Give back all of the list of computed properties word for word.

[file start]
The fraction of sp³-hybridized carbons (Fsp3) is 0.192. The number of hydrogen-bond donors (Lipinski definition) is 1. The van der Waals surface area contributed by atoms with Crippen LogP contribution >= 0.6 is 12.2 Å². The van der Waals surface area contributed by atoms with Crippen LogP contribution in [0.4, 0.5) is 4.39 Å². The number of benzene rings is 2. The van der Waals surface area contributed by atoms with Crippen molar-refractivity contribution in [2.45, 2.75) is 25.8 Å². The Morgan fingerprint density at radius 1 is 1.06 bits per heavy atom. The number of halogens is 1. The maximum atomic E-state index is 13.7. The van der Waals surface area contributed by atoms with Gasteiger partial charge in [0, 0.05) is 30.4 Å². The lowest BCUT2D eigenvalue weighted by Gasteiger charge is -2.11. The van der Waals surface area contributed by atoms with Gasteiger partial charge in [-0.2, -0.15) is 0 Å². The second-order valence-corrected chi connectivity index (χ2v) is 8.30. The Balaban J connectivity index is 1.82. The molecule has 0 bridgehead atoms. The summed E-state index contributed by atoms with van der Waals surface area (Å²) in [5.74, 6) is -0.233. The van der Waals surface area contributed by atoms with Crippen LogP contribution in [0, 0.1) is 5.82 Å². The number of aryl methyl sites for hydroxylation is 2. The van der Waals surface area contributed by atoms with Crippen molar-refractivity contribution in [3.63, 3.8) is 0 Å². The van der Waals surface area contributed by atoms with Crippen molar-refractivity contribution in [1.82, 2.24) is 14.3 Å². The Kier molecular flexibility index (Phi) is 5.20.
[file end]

The fraction of sp³-hybridized carbons (Fsp3) is 0.192. The number of hydrogen-bond donors (Lipinski definition) is 1. The van der Waals surface area contributed by atoms with Crippen LogP contribution >= 0.6 is 12.2 Å². The van der Waals surface area contributed by atoms with Crippen LogP contribution in [0.4, 0.5) is 4.39 Å². The number of benzene rings is 2. The van der Waals surface area contributed by atoms with Crippen molar-refractivity contribution in [2.45, 2.75) is 25.8 Å². The Morgan fingerprint density at radius 1 is 1.06 bits per heavy atom. The number of halogens is 1. The maximum atomic E-state index is 13.7. The van der Waals surface area contributed by atoms with Gasteiger partial charge in [0, 0.05) is 30.4 Å². The lowest BCUT2D eigenvalue weighted by Gasteiger charge is -2.11. The van der Waals surface area contributed by atoms with Gasteiger partial charge in [-0.2, -0.15) is 0 Å². The second-order valence-corrected chi connectivity index (χ2v) is 8.30. The Balaban J connectivity index is 1.82. The molecule has 0 bridgehead atoms. The summed E-state index contributed by atoms with van der Waals surface area (Å²) in [5.74, 6) is -0.233. The van der Waals surface area contributed by atoms with Crippen LogP contribution in [0, 0.1) is 5.82 Å². The number of aryl methyl sites for hydroxylation is 2. The van der Waals surface area contributed by atoms with Crippen molar-refractivity contribution in [3.63, 3.8) is 0 Å². The van der Waals surface area contributed by atoms with Crippen molar-refractivity contribution in [1.82, 2.24) is 14.3 Å². The Kier molecular flexibility index (Phi) is 5.20.